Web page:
Mastering The Sunlight Makes Master Artist

Arts & Culture

Pictured: Cool Shade, oil on canvas, by Bill Farnsworth.

Venice-based painter and illustrator Bill Farnsworth has officially been recognized as a Master Artist by the National Oil & Acrylic Painters’ Society (NOAPS). An elite status within the organization, an artist must win three significant awards at NOAPS exhibitions within a five-year period to achieve this recognition. Farnsworth won his third and most recent award this month at NOAPS’ 33rd “Best of America” International Juried Exhibition, where “Cool Shade,” his oil on canvas portrait of a sunlit scene from Bucks County, PA, was awarded “Best Use of Light and Color.” But while for some, achieving Master Artist status could be seen as the end goal, for Farnsworth it just means he’s moving in the right direction. “I’m thrilled,” he says of the accolades. But it really sounds like he’d just like to get back to work.

“Every time you step into your studio, you have to think, ‘This will be my masterpiece,’” Farnsworth says. “It may or may not work out, but you strive toward that.” And it’s this artistic mindset dedicated to continual growth and improvement in the work that seems to define Farnsworth as an artist. Though, fittingly enough, it’s been an active decision to leave the studio that Farnsworth credits most for his recent growth on the canvas.

“Going outside and painting has helped a great deal,” the artist says. And his plein air excursions over the last five years have affected his work in a profound way, teaching him to edit quickly and confidently as he works, and in turn freeing him to approach his subjects in a more impressionistic or narrative manner. “I’m trying to capture the essence,” he says. “As opposed to just documenting, like a photograph, you create something beyond what the scene offers.” The result is something like “Cool Shade,” where exacting detail gives way to something more atmospheric and emotional, where the feeling of the sun and the smell of the green are more important than individual blades of grass.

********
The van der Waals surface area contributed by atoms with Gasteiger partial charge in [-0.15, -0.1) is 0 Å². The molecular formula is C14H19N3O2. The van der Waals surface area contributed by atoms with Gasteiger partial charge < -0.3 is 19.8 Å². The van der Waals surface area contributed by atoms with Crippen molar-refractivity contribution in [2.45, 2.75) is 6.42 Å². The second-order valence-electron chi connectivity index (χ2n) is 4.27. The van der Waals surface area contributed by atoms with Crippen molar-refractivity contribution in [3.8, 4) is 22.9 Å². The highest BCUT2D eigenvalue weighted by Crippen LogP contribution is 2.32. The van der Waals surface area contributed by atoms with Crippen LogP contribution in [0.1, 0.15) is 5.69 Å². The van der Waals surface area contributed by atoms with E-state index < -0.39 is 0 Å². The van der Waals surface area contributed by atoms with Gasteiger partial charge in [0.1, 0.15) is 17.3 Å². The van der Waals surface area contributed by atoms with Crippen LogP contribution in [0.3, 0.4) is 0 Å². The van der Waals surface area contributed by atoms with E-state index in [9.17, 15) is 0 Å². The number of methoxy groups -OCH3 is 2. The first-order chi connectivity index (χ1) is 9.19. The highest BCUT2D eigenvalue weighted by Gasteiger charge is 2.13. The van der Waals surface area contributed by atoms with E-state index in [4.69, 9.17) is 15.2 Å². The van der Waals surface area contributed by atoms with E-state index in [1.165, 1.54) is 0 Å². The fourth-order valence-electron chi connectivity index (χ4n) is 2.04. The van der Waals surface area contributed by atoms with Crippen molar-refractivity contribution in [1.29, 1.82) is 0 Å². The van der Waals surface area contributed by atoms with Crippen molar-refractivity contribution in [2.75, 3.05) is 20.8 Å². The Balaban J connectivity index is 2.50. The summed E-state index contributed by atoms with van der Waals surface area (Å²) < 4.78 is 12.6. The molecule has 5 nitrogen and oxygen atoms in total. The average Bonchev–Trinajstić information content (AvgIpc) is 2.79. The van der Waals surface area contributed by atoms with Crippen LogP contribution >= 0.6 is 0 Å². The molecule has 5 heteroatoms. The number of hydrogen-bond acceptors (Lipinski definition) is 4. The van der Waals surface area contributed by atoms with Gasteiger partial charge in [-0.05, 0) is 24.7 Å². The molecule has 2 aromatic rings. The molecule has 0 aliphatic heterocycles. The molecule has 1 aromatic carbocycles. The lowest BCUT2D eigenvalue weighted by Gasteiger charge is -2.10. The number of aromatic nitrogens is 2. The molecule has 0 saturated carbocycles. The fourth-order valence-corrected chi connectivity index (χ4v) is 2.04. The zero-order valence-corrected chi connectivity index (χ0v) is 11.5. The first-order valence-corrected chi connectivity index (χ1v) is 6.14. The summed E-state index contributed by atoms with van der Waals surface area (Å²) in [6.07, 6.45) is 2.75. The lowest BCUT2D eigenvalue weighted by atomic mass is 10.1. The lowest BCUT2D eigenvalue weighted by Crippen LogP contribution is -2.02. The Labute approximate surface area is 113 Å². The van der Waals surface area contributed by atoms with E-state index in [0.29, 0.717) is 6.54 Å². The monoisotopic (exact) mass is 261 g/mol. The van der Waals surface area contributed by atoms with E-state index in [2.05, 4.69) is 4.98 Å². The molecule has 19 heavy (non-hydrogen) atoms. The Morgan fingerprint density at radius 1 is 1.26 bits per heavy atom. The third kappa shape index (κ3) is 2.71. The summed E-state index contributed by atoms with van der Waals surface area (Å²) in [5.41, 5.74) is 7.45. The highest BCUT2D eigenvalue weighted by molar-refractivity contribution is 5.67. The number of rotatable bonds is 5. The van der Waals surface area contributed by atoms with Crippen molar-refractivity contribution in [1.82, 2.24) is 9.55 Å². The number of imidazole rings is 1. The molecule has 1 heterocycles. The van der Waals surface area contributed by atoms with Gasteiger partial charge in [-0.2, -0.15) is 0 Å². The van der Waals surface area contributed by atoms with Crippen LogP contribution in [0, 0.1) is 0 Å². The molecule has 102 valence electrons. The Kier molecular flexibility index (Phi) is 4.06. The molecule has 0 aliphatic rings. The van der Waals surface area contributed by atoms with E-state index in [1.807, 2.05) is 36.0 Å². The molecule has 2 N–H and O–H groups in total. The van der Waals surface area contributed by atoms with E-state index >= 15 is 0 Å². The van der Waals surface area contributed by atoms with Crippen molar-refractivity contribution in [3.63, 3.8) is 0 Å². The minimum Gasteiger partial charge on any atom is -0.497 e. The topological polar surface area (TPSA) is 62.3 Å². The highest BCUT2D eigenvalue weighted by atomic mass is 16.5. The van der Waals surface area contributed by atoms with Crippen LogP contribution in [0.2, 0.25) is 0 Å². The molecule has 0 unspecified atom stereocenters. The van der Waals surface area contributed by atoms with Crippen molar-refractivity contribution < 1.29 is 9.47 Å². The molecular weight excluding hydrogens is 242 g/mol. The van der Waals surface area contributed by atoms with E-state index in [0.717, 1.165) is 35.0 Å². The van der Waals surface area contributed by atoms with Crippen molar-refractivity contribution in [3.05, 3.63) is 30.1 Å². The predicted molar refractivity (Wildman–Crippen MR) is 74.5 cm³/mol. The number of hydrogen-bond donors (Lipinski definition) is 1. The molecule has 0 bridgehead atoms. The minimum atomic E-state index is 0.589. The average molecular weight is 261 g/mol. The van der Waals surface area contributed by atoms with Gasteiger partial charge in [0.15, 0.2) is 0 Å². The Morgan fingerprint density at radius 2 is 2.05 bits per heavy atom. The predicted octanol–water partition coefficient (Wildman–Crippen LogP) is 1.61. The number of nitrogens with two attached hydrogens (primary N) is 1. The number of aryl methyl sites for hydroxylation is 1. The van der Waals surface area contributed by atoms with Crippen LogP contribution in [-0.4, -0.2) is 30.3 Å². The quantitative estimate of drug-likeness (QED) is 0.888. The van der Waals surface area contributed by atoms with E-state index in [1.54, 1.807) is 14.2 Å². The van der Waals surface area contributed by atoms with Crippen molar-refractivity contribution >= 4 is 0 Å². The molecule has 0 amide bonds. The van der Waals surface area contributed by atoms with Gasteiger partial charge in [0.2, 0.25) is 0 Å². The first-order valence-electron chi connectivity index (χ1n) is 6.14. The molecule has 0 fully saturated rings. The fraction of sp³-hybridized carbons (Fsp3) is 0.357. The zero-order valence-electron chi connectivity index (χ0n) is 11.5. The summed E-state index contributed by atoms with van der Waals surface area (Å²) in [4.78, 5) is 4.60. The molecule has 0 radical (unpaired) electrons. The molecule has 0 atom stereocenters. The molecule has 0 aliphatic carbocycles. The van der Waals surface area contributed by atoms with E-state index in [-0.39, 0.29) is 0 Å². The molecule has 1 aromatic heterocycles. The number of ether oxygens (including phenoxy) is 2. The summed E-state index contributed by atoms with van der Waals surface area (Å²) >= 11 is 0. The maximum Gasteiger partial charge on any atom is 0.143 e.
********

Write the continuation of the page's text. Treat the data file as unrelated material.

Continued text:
And for an artist whose philosophy has always been to start the story that the audience will finish, the epiphany stuck. “My growth over these past five years has really been about critical thinking,” he says. “And if I make it to 90, I’d like to still be painting and still be improving.”

Currently based in Venice, Farnsworth is represented locally by Palm Avenue Fine Art Gallery in Sarasota and Harley Gallery in Venice. In addition to one-on-one plein air mentorships, he also teaches workshops across the country, with the next coming to Boca Grande in early 2024.

Pictured: Cool Shade, oil on canvas, by Bill Farnsworth.

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